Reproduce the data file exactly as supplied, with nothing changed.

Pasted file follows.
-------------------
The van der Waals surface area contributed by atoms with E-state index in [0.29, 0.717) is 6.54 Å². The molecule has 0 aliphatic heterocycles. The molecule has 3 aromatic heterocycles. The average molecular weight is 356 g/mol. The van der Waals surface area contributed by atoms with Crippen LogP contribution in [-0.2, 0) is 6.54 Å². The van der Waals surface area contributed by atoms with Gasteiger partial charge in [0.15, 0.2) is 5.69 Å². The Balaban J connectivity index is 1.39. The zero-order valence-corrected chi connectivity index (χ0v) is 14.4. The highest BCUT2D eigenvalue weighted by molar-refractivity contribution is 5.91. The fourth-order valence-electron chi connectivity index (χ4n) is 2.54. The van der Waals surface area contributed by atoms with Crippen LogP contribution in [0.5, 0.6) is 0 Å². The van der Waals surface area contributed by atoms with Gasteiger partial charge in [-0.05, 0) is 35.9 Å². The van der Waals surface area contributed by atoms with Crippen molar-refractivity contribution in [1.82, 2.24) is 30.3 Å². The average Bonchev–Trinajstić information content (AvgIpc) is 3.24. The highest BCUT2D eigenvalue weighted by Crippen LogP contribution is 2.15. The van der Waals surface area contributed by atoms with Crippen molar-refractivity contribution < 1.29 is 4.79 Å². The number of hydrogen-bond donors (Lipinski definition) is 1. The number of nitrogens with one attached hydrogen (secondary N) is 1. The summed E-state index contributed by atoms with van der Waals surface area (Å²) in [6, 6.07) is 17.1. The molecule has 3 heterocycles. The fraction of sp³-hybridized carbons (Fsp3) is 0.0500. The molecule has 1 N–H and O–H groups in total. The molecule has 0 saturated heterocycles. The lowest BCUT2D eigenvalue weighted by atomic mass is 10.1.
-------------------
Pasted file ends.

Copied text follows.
The van der Waals surface area contributed by atoms with E-state index in [0.29, 0.717) is 6.54 Å². The molecule has 0 aliphatic heterocycles. The molecule has 3 aromatic heterocycles. The average molecular weight is 356 g/mol. The van der Waals surface area contributed by atoms with Crippen LogP contribution in [-0.2, 0) is 6.54 Å². The van der Waals surface area contributed by atoms with Gasteiger partial charge in [0.15, 0.2) is 5.69 Å². The Balaban J connectivity index is 1.39. The zero-order valence-corrected chi connectivity index (χ0v) is 14.4. The highest BCUT2D eigenvalue weighted by molar-refractivity contribution is 5.91. The fourth-order valence-electron chi connectivity index (χ4n) is 2.54. The van der Waals surface area contributed by atoms with Crippen LogP contribution in [0.5, 0.6) is 0 Å². The van der Waals surface area contributed by atoms with Gasteiger partial charge in [-0.05, 0) is 35.9 Å². The van der Waals surface area contributed by atoms with Crippen molar-refractivity contribution in [1.82, 2.24) is 30.3 Å². The average Bonchev–Trinajstić information content (AvgIpc) is 3.24. The highest BCUT2D eigenvalue weighted by Crippen LogP contribution is 2.15. The van der Waals surface area contributed by atoms with Crippen molar-refractivity contribution < 1.29 is 4.79 Å². The number of hydrogen-bond donors (Lipinski definition) is 1. The number of nitrogens with one attached hydrogen (secondary N) is 1. The summed E-state index contributed by atoms with van der Waals surface area (Å²) in [6, 6.07) is 17.1. The molecule has 3 heterocycles. The fraction of sp³-hybridized carbons (Fsp3) is 0.0500. The molecule has 1 N–H and O–H groups in total. The molecule has 0 saturated heterocycles. The lowest BCUT2D eigenvalue weighted by atomic mass is 10.1.